medical missions
   Medical missions were health facilities and programs set up in Asian and African countries by Christian doctors and nurses from the West. The aim was to win local friends for the missionary enterprise, while expressing a Christian concern for the ill as inspired by the New Testament.
   In the 1830s, Karl Gutzlaff (1803-51), a German serving with the Dutch Missionary Society, suggested that medical facilities be set up in China to share Western medicine and Gospel literature. His idea led to the founding in 1838 of the Medical Missionary Society in China, with the backing of doctors, missionaries, businessmen, and some Chinese officials. Among the founders was Dr. Peter Parker, a physician already in China with the support of the American Board of Commissioners for Foreign Missions.
   The medical missions raised serious questions from the start. Some missionaries wanted evangelistic goals to take precedence over medical work, and physicians had to guard the integrity of their calling. Some churches were slow in supporting the work due to longstanding doctrinal controversies. However, once established, the idea of medical missions gained ground and steadily expanded. China became the exploratory field, as various types of facilities (dispensaries, specialized hospitals, mental health services, and so forth) were opened and tested.
   The idea was exported to India in the 1860s, with the Church Missionary Society opening the first facilities. In 1869, the Woman's Foreign Missionary Society of the Methodist Episcopal Church commissioned Clara Swain, who established her center in Bareilly in northern India the next year. The anti-Christian ruler of the region was so impressed with her efforts that he donated land for a women's hospital, built in 1872. Swain's efforts opened new horizons for women missionaries. By the 1880s, medical missions had broad support among those Western Protestant churches that were committed to the world missionary endeavor.
   The missions helped pave the way for the development of local medical establishments on a Western model. For example, the Medical Missionary Society in China (superseded in 1886 by the China Medical Missionary Association) published a professional periodical, trained local staff, and eventually opened the Peking union Medical College. A decade earlier, Edith Brown opened the School of Medicine for Christian Women in india. China would retain the largest number of Protestant supported medical facilities until 1950, with india a close second.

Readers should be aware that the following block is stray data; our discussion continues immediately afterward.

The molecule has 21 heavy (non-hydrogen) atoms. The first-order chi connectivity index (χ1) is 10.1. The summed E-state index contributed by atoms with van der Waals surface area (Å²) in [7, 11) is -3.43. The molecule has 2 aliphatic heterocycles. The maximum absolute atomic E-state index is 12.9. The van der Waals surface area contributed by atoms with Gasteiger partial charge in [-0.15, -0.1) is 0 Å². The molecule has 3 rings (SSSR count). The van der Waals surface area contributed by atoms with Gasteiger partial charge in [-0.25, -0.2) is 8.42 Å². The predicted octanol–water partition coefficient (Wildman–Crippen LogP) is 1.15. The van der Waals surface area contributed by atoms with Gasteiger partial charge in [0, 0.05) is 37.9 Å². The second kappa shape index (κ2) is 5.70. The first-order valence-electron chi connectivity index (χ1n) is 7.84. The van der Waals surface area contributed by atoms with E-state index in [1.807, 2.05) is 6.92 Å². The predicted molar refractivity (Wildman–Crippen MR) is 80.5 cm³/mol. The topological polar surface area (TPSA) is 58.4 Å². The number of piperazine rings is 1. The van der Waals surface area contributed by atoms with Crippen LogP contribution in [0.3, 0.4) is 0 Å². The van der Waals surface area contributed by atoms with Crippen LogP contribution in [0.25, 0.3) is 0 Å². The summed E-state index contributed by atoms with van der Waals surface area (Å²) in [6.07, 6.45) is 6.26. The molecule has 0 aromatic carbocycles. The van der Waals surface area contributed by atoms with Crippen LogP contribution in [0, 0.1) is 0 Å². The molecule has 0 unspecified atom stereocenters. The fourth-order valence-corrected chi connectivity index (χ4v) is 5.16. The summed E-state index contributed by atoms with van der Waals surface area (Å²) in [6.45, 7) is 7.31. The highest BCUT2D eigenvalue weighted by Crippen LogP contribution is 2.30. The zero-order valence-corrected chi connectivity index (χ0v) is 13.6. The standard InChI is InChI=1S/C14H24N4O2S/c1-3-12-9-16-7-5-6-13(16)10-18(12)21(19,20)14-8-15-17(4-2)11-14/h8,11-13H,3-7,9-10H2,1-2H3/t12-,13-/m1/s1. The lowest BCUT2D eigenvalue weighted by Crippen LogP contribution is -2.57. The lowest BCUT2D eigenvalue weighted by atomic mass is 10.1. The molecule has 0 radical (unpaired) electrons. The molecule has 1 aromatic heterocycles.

After 1880, the missions expanded to other countries. A notable effort in Korea began in 1884 with the arrival of Presbyterian physician Horace Newton Allen. At the time, no missionaries were allowed in the country, but Allen's successful treatment of the queen's seriously wounded nephew during a palace revolt brought an end to exclusion. in Africa, the Church Missionary Society started pioneering efforts in the 1870s.
   The number and scope of medical missions grew steadily throughout the 20th century. outstanding efforts were initiated by Wilfred Thoma-son Grenfell (1865-1940), who pioneered missions along the coast of Labrador, and Albert Schweitzer, who after writing a historical study of 19th-century biblical criticism devoted his life to serving the people of Gabon, Africa. Schweitzer's hospital at Lambarene became world famous, and he won the Nobel Peace Prize in 1953.
   in the mid-20th century, missionary theorist William Ernest Hocking (1873-1966) argued cogently that evangelism should yield priority to medical and social work in the missionary endeavor. His idea gained support as postcolonial governments revived the old hostility to foreign missionaries. indigenous leaders took charge of the new churches that replaced the old missions, but trained medical professionals continued to be welcomed into most areas of the new countries.
   As the 21st century begins, medical missions are a thriving part of church life. More agencies have joined the effort and personnel has increased. Efforts have focused on age-old scourges such as malaria and on the new pandemic of HIV/AIDS.
   Further reading:
   ■ Margaret I. Balfour and Ruth Young, The Work of Medical Women in India (London: Oxford University Press, 1929)
   ■ Harold Balme, China and Modern Medicine a Study in Medical Missionary Development (London: United Council for Missionary Education, 1921)
   ■ K. William Braun, Modern Medical Missions (Burlington, Iowa: Lutheran Literary Board, 1932)
   ■ Ernest H. Jeffs, The Doctor Abroad: The Story of the Medical Missions of the London Missionary Society (London: Livingstone Press, 1934)
   ■ John Lowe, Medical Missions: Their Place and Power (New York: Fleming H. Revell, 1886).

Encyclopedia of Protestantism. . 2005.

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